At a time like this, the only tool that could prevent the people from becoming mere objects of autocratic appropriation is the realization of the power that the people possess in a democratic society that is the power of the law.
The last couple of years have noticed growing dissatisfaction with the role of the judiciary. While the Emergency was a result of the confrontation of power between the legislature and the judiciary, the recent years have seen a rise of totalitarian instincts where the judiciary is often seen criticized for being a trusted companion of the government.
Notwithstanding the dissatisfaction of a conscious minority, a large number of people still believe in the judicial system of India. Contrary to the sloth rate of judgments, the judiciary still holds the popular imagination of a saviour.
Although massive propaganda and support from the authority today gives a certain religious group the privilege of being in a ‘comfort zone’, instigating the other community to retaliate, the judiciary emerges as a mediator accepted by everyone, here we can refer to the public in general.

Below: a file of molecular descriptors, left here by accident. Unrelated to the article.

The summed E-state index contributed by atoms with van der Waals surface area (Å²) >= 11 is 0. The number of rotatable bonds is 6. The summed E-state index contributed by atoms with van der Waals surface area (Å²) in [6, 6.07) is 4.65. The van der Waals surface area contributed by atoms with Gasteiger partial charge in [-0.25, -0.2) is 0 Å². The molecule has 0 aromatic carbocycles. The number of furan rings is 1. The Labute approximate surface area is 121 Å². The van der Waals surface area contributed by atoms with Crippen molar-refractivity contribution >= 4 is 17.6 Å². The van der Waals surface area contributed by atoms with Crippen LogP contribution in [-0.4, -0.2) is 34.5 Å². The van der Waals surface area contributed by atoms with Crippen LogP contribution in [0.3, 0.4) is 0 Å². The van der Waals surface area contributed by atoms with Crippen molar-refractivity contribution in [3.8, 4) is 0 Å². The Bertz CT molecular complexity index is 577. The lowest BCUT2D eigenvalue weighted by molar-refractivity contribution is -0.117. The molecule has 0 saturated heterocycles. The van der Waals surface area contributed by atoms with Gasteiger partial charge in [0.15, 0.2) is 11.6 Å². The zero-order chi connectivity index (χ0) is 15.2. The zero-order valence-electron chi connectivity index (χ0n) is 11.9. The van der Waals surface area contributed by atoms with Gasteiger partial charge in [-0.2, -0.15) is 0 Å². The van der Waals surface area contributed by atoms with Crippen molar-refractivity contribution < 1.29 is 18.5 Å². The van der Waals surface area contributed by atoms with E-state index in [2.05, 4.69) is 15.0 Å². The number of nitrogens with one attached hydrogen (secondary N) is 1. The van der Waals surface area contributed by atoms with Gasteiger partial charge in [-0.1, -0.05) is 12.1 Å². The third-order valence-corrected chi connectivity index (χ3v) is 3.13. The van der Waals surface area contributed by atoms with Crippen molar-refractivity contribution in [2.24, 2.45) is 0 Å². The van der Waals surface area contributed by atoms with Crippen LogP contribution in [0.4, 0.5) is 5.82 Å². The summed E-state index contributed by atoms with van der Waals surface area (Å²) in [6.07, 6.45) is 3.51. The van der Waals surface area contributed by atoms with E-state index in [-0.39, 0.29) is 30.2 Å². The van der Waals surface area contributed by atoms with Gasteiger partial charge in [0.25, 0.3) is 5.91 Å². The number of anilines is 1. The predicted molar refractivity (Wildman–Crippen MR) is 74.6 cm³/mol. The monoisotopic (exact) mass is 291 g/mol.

That is why, now is the most urgent time, when the devotees of the democratic fabric and the Constitution need to speak out loud for the restoration of faith on the courts of the country. On a personal note, what made the date of August 5th historic was the justification adhered to by religious fanatics generally having blind faith in an unquestionable authority of some unexplainable omnipresent entity, implying the superiority of the judgment of the law over multiple-layered differences of opinions, issues, emotions and observations.
For a democratic country’s survival, the court must replace the temples and mosques and that is the basic area of addressable we need to carry forward. That is the idea that would represent a Gandhian Ramrajya in the closest sense of the term.
The writer is a History student from Guwahati (Assam)
The views expressed by the writer are personal and may not in any way represent those of TIME8.